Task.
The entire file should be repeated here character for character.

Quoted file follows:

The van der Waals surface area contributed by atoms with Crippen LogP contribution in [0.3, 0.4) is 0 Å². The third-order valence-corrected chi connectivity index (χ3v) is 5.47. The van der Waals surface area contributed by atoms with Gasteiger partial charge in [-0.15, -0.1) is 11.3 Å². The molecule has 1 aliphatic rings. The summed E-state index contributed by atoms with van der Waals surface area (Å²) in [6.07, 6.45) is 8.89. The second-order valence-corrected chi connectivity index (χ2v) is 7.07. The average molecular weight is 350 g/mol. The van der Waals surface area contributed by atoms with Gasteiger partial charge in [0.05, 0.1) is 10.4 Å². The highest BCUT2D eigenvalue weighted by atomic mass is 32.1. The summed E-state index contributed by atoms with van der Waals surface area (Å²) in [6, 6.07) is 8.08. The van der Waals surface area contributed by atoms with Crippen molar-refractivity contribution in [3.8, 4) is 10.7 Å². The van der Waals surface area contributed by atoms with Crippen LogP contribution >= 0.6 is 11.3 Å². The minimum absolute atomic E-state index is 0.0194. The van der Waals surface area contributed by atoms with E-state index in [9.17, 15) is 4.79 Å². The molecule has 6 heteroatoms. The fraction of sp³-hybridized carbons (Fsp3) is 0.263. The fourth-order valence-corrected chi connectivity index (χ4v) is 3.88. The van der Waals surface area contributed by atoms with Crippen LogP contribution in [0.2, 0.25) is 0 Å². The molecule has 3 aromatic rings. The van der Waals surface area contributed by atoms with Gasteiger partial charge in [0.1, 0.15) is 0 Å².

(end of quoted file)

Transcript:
The van der Waals surface area contributed by atoms with Crippen LogP contribution in [0.3, 0.4) is 0 Å². The third-order valence-corrected chi connectivity index (χ3v) is 5.47. The van der Waals surface area contributed by atoms with Gasteiger partial charge in [-0.15, -0.1) is 11.3 Å². The molecule has 1 aliphatic rings. The summed E-state index contributed by atoms with van der Waals surface area (Å²) in [6.07, 6.45) is 8.89. The second-order valence-corrected chi connectivity index (χ2v) is 7.07. The average molecular weight is 350 g/mol. The van der Waals surface area contributed by atoms with Gasteiger partial charge in [0.05, 0.1) is 10.4 Å². The highest BCUT2D eigenvalue weighted by atomic mass is 32.1. The summed E-state index contributed by atoms with van der Waals surface area (Å²) in [6, 6.07) is 8.08. The van der Waals surface area contributed by atoms with Crippen molar-refractivity contribution in [3.8, 4) is 10.7 Å². The van der Waals surface area contributed by atoms with Crippen LogP contribution >= 0.6 is 11.3 Å². The minimum absolute atomic E-state index is 0.0194. The van der Waals surface area contributed by atoms with E-state index in [9.17, 15) is 4.79 Å². The molecule has 6 heteroatoms. The fraction of sp³-hybridized carbons (Fsp3) is 0.263. The fourth-order valence-corrected chi connectivity index (χ4v) is 3.88. The van der Waals surface area contributed by atoms with Crippen LogP contribution in [0.2, 0.25) is 0 Å². The molecule has 3 aromatic rings. The van der Waals surface area contributed by atoms with Gasteiger partial charge in [0.1, 0.15) is 0 Å².